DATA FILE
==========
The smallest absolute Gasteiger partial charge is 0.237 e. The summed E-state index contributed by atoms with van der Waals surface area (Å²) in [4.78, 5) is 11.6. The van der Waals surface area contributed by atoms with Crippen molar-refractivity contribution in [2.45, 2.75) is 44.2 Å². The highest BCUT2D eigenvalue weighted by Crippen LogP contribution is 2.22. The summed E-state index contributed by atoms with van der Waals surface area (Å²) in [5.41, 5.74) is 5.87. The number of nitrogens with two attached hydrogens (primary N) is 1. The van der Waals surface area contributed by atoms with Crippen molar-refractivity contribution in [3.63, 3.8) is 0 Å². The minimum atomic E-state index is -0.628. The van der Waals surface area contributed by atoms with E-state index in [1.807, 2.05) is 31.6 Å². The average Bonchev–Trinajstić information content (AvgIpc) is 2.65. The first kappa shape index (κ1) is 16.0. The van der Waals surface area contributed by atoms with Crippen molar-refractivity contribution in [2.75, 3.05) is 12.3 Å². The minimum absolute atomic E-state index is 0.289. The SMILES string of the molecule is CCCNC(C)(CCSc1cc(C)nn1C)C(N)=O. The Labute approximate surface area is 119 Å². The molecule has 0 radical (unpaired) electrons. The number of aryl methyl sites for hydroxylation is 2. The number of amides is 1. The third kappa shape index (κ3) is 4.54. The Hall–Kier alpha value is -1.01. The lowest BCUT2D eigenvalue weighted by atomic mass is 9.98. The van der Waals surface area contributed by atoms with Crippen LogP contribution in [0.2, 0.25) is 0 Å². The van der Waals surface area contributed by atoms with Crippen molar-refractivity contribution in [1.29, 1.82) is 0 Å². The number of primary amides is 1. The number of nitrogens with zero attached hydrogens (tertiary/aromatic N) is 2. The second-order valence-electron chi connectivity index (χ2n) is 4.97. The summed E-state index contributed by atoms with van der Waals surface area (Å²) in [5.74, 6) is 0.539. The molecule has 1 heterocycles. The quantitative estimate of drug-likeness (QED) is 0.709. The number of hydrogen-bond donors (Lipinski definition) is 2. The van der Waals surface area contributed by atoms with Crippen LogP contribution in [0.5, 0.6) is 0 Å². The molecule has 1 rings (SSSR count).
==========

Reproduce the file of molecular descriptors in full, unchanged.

The smallest absolute Gasteiger partial charge is 0.237 e. The summed E-state index contributed by atoms with van der Waals surface area (Å²) in [4.78, 5) is 11.6. The van der Waals surface area contributed by atoms with Crippen molar-refractivity contribution in [2.45, 2.75) is 44.2 Å². The highest BCUT2D eigenvalue weighted by Crippen LogP contribution is 2.22. The summed E-state index contributed by atoms with van der Waals surface area (Å²) in [5.41, 5.74) is 5.87. The number of nitrogens with two attached hydrogens (primary N) is 1. The van der Waals surface area contributed by atoms with Crippen molar-refractivity contribution in [3.63, 3.8) is 0 Å². The minimum atomic E-state index is -0.628. The van der Waals surface area contributed by atoms with E-state index in [1.807, 2.05) is 31.6 Å². The average Bonchev–Trinajstić information content (AvgIpc) is 2.65. The first kappa shape index (κ1) is 16.0. The van der Waals surface area contributed by atoms with Crippen molar-refractivity contribution in [2.75, 3.05) is 12.3 Å². The minimum absolute atomic E-state index is 0.289. The SMILES string of the molecule is CCCNC(C)(CCSc1cc(C)nn1C)C(N)=O. The Labute approximate surface area is 119 Å². The molecule has 0 radical (unpaired) electrons. The number of aryl methyl sites for hydroxylation is 2. The number of amides is 1. The third kappa shape index (κ3) is 4.54. The Hall–Kier alpha value is -1.01. The lowest BCUT2D eigenvalue weighted by atomic mass is 9.98. The van der Waals surface area contributed by atoms with Crippen LogP contribution in [0.2, 0.25) is 0 Å². The van der Waals surface area contributed by atoms with Crippen molar-refractivity contribution in [1.29, 1.82) is 0 Å². The number of primary amides is 1. The number of nitrogens with zero attached hydrogens (tertiary/aromatic N) is 2. The second-order valence-electron chi connectivity index (χ2n) is 4.97. The summed E-state index contributed by atoms with van der Waals surface area (Å²) in [5.74, 6) is 0.539. The molecule has 1 heterocycles. The quantitative estimate of drug-likeness (QED) is 0.709. The number of hydrogen-bond donors (Lipinski definition) is 2. The van der Waals surface area contributed by atoms with Crippen LogP contribution in [0.5, 0.6) is 0 Å². The molecule has 1 rings (SSSR count).